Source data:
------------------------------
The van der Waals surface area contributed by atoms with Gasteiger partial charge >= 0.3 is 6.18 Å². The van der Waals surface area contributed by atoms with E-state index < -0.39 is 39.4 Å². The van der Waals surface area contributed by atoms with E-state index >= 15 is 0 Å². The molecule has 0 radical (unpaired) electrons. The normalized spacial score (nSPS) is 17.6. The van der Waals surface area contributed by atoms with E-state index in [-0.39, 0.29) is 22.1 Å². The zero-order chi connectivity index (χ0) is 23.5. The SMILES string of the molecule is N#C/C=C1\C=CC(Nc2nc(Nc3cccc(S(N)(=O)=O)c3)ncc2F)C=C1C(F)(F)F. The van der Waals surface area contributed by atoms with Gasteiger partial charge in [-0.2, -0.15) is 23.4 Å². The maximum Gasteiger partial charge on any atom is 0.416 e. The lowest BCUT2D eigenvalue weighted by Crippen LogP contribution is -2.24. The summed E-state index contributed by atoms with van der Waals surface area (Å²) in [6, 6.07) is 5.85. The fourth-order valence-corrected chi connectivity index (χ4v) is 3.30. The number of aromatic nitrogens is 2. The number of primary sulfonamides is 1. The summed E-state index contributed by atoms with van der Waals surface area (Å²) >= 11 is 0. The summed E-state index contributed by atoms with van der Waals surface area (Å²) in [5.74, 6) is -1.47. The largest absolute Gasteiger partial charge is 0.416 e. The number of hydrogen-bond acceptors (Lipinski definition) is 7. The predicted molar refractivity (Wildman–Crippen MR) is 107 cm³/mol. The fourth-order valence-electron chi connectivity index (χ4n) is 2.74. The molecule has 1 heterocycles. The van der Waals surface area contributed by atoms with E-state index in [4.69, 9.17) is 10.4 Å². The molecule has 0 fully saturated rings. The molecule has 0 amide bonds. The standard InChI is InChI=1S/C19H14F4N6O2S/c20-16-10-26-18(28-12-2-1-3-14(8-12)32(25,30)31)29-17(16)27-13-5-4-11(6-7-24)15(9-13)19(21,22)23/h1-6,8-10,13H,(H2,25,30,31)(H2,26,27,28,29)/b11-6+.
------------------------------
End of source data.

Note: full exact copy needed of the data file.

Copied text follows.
The van der Waals surface area contributed by atoms with Gasteiger partial charge >= 0.3 is 6.18 Å². The van der Waals surface area contributed by atoms with E-state index < -0.39 is 39.4 Å². The van der Waals surface area contributed by atoms with E-state index >= 15 is 0 Å². The molecule has 0 radical (unpaired) electrons. The normalized spacial score (nSPS) is 17.6. The van der Waals surface area contributed by atoms with E-state index in [-0.39, 0.29) is 22.1 Å². The zero-order chi connectivity index (χ0) is 23.5. The SMILES string of the molecule is N#C/C=C1\C=CC(Nc2nc(Nc3cccc(S(N)(=O)=O)c3)ncc2F)C=C1C(F)(F)F. The van der Waals surface area contributed by atoms with Gasteiger partial charge in [-0.2, -0.15) is 23.4 Å². The maximum Gasteiger partial charge on any atom is 0.416 e. The lowest BCUT2D eigenvalue weighted by Crippen LogP contribution is -2.24. The summed E-state index contributed by atoms with van der Waals surface area (Å²) in [6, 6.07) is 5.85. The fourth-order valence-corrected chi connectivity index (χ4v) is 3.30. The number of aromatic nitrogens is 2. The number of primary sulfonamides is 1. The summed E-state index contributed by atoms with van der Waals surface area (Å²) >= 11 is 0. The summed E-state index contributed by atoms with van der Waals surface area (Å²) in [5.74, 6) is -1.47. The largest absolute Gasteiger partial charge is 0.416 e. The number of hydrogen-bond acceptors (Lipinski definition) is 7. The predicted molar refractivity (Wildman–Crippen MR) is 107 cm³/mol. The fourth-order valence-electron chi connectivity index (χ4n) is 2.74. The molecule has 1 heterocycles. The van der Waals surface area contributed by atoms with E-state index in [4.69, 9.17) is 10.4 Å². The molecule has 0 fully saturated rings. The molecule has 0 amide bonds. The standard InChI is InChI=1S/C19H14F4N6O2S/c20-16-10-26-18(28-12-2-1-3-14(8-12)32(25,30)31)29-17(16)27-13-5-4-11(6-7-24)15(9-13)19(21,22)23/h1-6,8-10,13H,(H2,25,30,31)(H2,26,27,28,29)/b11-6+.